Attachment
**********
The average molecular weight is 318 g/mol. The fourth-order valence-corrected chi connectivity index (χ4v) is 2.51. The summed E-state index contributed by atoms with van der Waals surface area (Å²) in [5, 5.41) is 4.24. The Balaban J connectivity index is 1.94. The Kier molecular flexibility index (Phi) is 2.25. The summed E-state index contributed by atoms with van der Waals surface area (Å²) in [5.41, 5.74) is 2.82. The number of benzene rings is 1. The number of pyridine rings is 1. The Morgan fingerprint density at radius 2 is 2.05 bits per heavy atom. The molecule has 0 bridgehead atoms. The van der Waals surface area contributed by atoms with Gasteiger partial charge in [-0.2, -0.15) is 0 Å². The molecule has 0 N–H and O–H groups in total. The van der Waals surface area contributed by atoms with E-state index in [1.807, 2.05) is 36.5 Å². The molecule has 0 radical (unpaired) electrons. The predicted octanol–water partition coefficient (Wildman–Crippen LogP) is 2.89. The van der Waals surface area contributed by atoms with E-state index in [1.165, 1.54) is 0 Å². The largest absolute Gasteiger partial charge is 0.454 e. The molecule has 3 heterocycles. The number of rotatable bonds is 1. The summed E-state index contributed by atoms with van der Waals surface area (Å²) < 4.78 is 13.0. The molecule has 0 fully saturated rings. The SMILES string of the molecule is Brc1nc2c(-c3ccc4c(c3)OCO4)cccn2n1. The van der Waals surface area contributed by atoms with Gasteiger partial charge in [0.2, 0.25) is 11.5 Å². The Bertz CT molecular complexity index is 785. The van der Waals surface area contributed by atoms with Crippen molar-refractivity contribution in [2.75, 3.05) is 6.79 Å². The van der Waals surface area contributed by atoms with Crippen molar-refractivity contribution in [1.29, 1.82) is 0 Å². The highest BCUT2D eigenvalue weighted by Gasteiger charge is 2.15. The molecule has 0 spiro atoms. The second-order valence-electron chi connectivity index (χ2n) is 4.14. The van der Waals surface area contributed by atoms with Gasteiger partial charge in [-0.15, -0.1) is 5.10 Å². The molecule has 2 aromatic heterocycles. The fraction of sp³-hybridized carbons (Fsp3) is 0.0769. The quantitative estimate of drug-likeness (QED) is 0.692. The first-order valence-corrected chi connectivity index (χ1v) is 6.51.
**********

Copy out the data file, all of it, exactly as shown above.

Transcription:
The average molecular weight is 318 g/mol. The fourth-order valence-corrected chi connectivity index (χ4v) is 2.51. The summed E-state index contributed by atoms with van der Waals surface area (Å²) in [5, 5.41) is 4.24. The Balaban J connectivity index is 1.94. The Kier molecular flexibility index (Phi) is 2.25. The summed E-state index contributed by atoms with van der Waals surface area (Å²) in [5.41, 5.74) is 2.82. The number of benzene rings is 1. The number of pyridine rings is 1. The Morgan fingerprint density at radius 2 is 2.05 bits per heavy atom. The molecule has 0 bridgehead atoms. The van der Waals surface area contributed by atoms with Gasteiger partial charge in [-0.2, -0.15) is 0 Å². The molecule has 0 N–H and O–H groups in total. The van der Waals surface area contributed by atoms with E-state index in [1.807, 2.05) is 36.5 Å². The molecule has 0 radical (unpaired) electrons. The predicted octanol–water partition coefficient (Wildman–Crippen LogP) is 2.89. The van der Waals surface area contributed by atoms with E-state index in [1.165, 1.54) is 0 Å². The largest absolute Gasteiger partial charge is 0.454 e. The molecule has 3 heterocycles. The number of rotatable bonds is 1. The summed E-state index contributed by atoms with van der Waals surface area (Å²) < 4.78 is 13.0. The molecule has 0 fully saturated rings. The SMILES string of the molecule is Brc1nc2c(-c3ccc4c(c3)OCO4)cccn2n1. The van der Waals surface area contributed by atoms with Gasteiger partial charge in [0.2, 0.25) is 11.5 Å². The Bertz CT molecular complexity index is 785. The van der Waals surface area contributed by atoms with Crippen molar-refractivity contribution in [2.75, 3.05) is 6.79 Å². The van der Waals surface area contributed by atoms with Crippen molar-refractivity contribution in [1.29, 1.82) is 0 Å². The highest BCUT2D eigenvalue weighted by Gasteiger charge is 2.15. The molecule has 0 spiro atoms. The second-order valence-electron chi connectivity index (χ2n) is 4.14. The van der Waals surface area contributed by atoms with Gasteiger partial charge in [-0.15, -0.1) is 5.10 Å². The molecule has 2 aromatic heterocycles. The fraction of sp³-hybridized carbons (Fsp3) is 0.0769. The quantitative estimate of drug-likeness (QED) is 0.692. The first-order valence-corrected chi connectivity index (χ1v) is 6.51.